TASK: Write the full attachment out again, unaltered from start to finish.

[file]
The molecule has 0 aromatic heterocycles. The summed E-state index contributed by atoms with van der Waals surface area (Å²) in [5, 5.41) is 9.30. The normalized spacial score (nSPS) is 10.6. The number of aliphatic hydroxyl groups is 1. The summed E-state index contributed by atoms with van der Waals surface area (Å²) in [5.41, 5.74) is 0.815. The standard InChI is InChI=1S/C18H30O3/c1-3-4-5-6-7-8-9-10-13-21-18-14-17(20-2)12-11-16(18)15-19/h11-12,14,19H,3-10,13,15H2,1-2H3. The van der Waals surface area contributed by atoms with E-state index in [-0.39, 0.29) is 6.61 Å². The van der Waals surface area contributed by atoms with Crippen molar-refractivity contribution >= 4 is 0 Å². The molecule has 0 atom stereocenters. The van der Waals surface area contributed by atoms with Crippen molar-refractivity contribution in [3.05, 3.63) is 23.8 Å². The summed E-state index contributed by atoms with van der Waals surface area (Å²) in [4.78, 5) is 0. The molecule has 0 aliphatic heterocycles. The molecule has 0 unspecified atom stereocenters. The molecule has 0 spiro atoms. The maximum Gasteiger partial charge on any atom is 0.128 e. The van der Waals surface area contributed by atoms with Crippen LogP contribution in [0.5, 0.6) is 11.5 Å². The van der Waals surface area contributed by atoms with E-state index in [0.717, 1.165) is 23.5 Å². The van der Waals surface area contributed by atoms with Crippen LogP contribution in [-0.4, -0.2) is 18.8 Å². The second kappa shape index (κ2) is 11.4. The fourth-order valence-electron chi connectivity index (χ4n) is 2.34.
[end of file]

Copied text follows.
The molecule has 0 aromatic heterocycles. The summed E-state index contributed by atoms with van der Waals surface area (Å²) in [5, 5.41) is 9.30. The normalized spacial score (nSPS) is 10.6. The number of aliphatic hydroxyl groups is 1. The summed E-state index contributed by atoms with van der Waals surface area (Å²) in [5.41, 5.74) is 0.815. The standard InChI is InChI=1S/C18H30O3/c1-3-4-5-6-7-8-9-10-13-21-18-14-17(20-2)12-11-16(18)15-19/h11-12,14,19H,3-10,13,15H2,1-2H3. The van der Waals surface area contributed by atoms with E-state index in [-0.39, 0.29) is 6.61 Å². The van der Waals surface area contributed by atoms with Crippen molar-refractivity contribution >= 4 is 0 Å². The molecule has 0 atom stereocenters. The van der Waals surface area contributed by atoms with Crippen molar-refractivity contribution in [3.05, 3.63) is 23.8 Å². The summed E-state index contributed by atoms with van der Waals surface area (Å²) in [4.78, 5) is 0. The molecule has 0 aliphatic heterocycles. The molecule has 0 unspecified atom stereocenters. The molecule has 0 spiro atoms. The maximum Gasteiger partial charge on any atom is 0.128 e. The van der Waals surface area contributed by atoms with Crippen LogP contribution in [0.5, 0.6) is 11.5 Å². The van der Waals surface area contributed by atoms with E-state index in [0.717, 1.165) is 23.5 Å². The van der Waals surface area contributed by atoms with Crippen LogP contribution in [-0.4, -0.2) is 18.8 Å². The second kappa shape index (κ2) is 11.4. The fourth-order valence-electron chi connectivity index (χ4n) is 2.34.